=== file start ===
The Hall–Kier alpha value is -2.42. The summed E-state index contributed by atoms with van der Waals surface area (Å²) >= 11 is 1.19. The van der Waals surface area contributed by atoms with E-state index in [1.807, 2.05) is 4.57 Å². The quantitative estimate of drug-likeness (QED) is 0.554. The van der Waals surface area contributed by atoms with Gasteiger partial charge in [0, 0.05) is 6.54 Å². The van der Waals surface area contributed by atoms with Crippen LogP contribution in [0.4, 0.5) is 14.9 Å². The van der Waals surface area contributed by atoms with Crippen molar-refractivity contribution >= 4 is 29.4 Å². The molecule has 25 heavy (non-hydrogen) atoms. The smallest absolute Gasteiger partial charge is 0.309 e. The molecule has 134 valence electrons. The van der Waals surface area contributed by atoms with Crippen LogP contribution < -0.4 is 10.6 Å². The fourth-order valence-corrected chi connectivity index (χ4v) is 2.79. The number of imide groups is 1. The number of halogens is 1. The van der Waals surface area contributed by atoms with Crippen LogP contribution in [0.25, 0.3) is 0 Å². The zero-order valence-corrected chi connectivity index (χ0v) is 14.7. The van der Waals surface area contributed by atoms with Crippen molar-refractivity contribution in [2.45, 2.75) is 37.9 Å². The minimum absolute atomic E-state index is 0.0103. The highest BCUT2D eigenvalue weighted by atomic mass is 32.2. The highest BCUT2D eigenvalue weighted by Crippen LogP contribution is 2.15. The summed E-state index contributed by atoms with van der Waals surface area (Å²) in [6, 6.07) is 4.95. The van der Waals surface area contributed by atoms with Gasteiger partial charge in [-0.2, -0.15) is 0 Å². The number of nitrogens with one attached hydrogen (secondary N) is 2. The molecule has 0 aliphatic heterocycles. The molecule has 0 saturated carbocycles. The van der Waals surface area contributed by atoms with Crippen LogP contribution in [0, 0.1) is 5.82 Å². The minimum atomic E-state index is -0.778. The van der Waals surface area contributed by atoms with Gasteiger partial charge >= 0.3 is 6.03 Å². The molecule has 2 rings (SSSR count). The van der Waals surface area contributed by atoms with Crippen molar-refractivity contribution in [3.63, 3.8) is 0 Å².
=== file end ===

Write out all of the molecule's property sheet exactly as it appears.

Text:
The Hall–Kier alpha value is -2.42. The summed E-state index contributed by atoms with van der Waals surface area (Å²) >= 11 is 1.19. The van der Waals surface area contributed by atoms with E-state index in [1.807, 2.05) is 4.57 Å². The quantitative estimate of drug-likeness (QED) is 0.554. The van der Waals surface area contributed by atoms with Gasteiger partial charge in [0, 0.05) is 6.54 Å². The van der Waals surface area contributed by atoms with Crippen LogP contribution in [0.4, 0.5) is 14.9 Å². The van der Waals surface area contributed by atoms with Crippen molar-refractivity contribution >= 4 is 29.4 Å². The molecule has 25 heavy (non-hydrogen) atoms. The smallest absolute Gasteiger partial charge is 0.309 e. The molecule has 134 valence electrons. The van der Waals surface area contributed by atoms with Crippen LogP contribution < -0.4 is 10.6 Å². The fourth-order valence-corrected chi connectivity index (χ4v) is 2.79. The number of imide groups is 1. The number of halogens is 1. The van der Waals surface area contributed by atoms with Crippen LogP contribution in [0.25, 0.3) is 0 Å². The zero-order valence-corrected chi connectivity index (χ0v) is 14.7. The van der Waals surface area contributed by atoms with Crippen molar-refractivity contribution in [2.45, 2.75) is 37.9 Å². The minimum absolute atomic E-state index is 0.0103. The highest BCUT2D eigenvalue weighted by atomic mass is 32.2. The highest BCUT2D eigenvalue weighted by Crippen LogP contribution is 2.15. The summed E-state index contributed by atoms with van der Waals surface area (Å²) in [6, 6.07) is 4.95. The van der Waals surface area contributed by atoms with Gasteiger partial charge in [-0.2, -0.15) is 0 Å². The number of nitrogens with one attached hydrogen (secondary N) is 2. The molecule has 0 aliphatic heterocycles. The molecule has 0 saturated carbocycles. The van der Waals surface area contributed by atoms with Crippen LogP contribution in [0, 0.1) is 5.82 Å². The minimum atomic E-state index is -0.778. The van der Waals surface area contributed by atoms with Gasteiger partial charge >= 0.3 is 6.03 Å². The molecule has 2 rings (SSSR count). The van der Waals surface area contributed by atoms with Crippen molar-refractivity contribution in [3.63, 3.8) is 0 Å².